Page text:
I typically cover sports, politics and features.
My parents have some old books with black and white pictures of me in them, but I don’t have an actual first memory of photography.
When I started out, I wanted to become a cameraman for television news. I had to learn photography, and I just went over entirely to the photography side.
I learnt to take pictures through doing an apprenticeship in the theory and practice of photography as a medium of communication. I also worked as a sports photographer for my local newspaper on the weekend.
My first assignment for Reuters happened in 1996 and it was about the famous track athlete Florence Griffith Joyner (or Flo-Jo, as she was called) donating her shoes to a museum in Offenbach. The assignment was actually kind of boring and very difficult to photograph. It was my first assignment for Reuters, and I was quite nervous.
The Golcuk earthquake that struck Turkey in 1999 left a big mark on me. It was my first assignment when I was really confronted with crisis - the death toll was around 17,000. Something else that makes an impact on me is the silence before the 100-meters final at the Olympics.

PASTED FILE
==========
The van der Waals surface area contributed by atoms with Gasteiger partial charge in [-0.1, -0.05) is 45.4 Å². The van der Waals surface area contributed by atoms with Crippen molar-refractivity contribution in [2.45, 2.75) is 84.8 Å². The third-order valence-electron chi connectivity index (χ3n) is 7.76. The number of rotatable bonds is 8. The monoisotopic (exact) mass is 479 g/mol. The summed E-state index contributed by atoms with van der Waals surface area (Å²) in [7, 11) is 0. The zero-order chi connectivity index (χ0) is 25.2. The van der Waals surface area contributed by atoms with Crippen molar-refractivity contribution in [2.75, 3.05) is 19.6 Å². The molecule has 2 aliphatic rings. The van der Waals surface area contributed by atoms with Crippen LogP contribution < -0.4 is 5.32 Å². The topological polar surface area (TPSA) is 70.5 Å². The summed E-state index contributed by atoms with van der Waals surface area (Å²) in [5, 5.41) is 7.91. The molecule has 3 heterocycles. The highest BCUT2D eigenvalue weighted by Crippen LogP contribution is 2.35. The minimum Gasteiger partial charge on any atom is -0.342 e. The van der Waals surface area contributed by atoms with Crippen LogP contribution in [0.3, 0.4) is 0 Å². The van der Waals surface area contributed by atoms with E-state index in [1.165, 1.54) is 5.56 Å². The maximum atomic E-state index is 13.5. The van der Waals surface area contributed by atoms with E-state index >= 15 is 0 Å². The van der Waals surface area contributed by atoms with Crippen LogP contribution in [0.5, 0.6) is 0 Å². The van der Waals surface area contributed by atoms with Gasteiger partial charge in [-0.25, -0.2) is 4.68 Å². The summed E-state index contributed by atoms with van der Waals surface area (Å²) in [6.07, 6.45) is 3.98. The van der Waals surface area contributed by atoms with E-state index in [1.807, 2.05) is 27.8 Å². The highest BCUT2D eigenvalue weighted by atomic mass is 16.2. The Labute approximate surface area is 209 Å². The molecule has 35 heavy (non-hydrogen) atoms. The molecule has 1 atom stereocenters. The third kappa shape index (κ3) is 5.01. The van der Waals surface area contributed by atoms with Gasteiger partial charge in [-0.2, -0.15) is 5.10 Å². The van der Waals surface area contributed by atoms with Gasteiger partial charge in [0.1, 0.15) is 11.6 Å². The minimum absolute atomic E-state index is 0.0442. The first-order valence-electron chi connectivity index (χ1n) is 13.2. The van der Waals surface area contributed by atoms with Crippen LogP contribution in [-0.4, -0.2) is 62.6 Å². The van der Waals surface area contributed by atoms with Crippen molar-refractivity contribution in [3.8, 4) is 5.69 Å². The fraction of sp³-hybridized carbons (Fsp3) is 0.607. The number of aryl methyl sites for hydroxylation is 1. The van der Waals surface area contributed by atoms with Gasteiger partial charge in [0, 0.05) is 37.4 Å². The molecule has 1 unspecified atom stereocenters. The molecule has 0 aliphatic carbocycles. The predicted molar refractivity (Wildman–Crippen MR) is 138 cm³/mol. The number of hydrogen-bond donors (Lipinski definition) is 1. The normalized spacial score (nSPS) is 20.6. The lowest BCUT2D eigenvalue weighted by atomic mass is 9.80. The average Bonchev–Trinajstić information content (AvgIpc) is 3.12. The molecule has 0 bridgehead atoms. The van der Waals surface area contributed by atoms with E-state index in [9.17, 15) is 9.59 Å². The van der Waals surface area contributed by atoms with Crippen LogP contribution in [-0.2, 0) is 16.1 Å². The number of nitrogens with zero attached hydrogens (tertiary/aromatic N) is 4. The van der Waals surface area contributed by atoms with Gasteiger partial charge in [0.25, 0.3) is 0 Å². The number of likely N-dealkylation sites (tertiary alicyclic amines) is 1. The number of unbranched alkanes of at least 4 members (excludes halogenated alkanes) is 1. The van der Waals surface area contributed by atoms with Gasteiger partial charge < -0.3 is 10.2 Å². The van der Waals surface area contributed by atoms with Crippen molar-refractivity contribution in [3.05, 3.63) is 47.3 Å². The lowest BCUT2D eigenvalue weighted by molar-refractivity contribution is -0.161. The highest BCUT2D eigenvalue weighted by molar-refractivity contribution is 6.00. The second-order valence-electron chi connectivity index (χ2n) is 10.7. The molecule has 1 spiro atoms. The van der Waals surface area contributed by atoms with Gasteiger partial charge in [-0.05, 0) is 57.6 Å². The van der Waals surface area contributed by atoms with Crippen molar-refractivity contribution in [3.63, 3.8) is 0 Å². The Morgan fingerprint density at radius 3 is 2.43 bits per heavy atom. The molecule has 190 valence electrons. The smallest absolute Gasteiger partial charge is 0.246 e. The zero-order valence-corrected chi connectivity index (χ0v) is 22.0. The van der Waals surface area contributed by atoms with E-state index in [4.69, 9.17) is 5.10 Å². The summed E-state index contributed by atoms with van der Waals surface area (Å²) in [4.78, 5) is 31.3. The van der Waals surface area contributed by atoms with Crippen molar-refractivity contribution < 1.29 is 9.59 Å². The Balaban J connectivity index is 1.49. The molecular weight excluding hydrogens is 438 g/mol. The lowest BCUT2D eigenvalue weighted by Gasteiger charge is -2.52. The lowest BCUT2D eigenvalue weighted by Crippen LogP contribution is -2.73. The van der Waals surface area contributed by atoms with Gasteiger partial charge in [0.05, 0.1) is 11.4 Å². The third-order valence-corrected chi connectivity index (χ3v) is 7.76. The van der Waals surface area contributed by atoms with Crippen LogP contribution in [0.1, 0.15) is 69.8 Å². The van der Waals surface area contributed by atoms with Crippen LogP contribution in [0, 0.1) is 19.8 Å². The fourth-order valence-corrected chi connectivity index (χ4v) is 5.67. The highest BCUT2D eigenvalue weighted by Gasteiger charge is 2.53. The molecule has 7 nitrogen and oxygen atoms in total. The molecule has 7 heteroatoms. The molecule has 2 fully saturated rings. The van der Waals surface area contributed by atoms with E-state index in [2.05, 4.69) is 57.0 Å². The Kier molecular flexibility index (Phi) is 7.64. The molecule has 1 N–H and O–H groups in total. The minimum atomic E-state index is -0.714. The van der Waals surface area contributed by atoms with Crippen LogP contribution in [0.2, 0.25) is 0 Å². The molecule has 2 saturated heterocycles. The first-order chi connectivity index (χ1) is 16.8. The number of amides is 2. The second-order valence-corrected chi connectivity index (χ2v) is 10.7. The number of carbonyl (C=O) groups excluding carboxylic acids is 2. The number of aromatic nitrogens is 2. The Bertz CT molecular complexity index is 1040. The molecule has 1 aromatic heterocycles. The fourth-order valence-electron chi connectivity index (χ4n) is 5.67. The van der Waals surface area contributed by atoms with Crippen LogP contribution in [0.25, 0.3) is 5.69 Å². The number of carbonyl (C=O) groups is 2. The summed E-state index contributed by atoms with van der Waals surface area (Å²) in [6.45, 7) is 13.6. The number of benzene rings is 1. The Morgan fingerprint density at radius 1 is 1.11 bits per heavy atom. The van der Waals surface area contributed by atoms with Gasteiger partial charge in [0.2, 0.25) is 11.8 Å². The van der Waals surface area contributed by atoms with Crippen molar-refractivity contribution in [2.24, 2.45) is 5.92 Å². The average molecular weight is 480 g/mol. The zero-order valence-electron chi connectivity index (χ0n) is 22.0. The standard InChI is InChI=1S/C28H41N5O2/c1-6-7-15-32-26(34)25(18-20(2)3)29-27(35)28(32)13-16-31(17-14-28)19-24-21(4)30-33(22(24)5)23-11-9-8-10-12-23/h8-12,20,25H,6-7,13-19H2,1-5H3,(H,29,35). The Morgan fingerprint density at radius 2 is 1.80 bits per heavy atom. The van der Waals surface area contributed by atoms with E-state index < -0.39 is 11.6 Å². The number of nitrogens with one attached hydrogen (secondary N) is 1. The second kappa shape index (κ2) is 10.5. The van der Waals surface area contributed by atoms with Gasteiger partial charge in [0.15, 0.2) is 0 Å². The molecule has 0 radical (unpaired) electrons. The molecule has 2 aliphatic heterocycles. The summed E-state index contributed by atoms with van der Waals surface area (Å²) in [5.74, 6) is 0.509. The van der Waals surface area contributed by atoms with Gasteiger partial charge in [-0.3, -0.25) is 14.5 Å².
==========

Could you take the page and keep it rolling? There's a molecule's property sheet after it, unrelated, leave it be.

The assignments that excite me most are the ones that involve lots of emotions, whether they are about sports, politics, crisis, or just human beings in general. One example was when former Israeli prime minister Ehud Barak said he would stand down as Labour Party leader. That was very emotional. But often, feelings are most visible in sports and war photography.
The first question I ask when I take pictures is - what is the story? I’m really thinking about the best way to tell people what is happening. In photography, we have the great gift of being eyewitnesses. We have to transmit what we see.
I respect my parents for having allowed me to find my own way without putting pressure on me.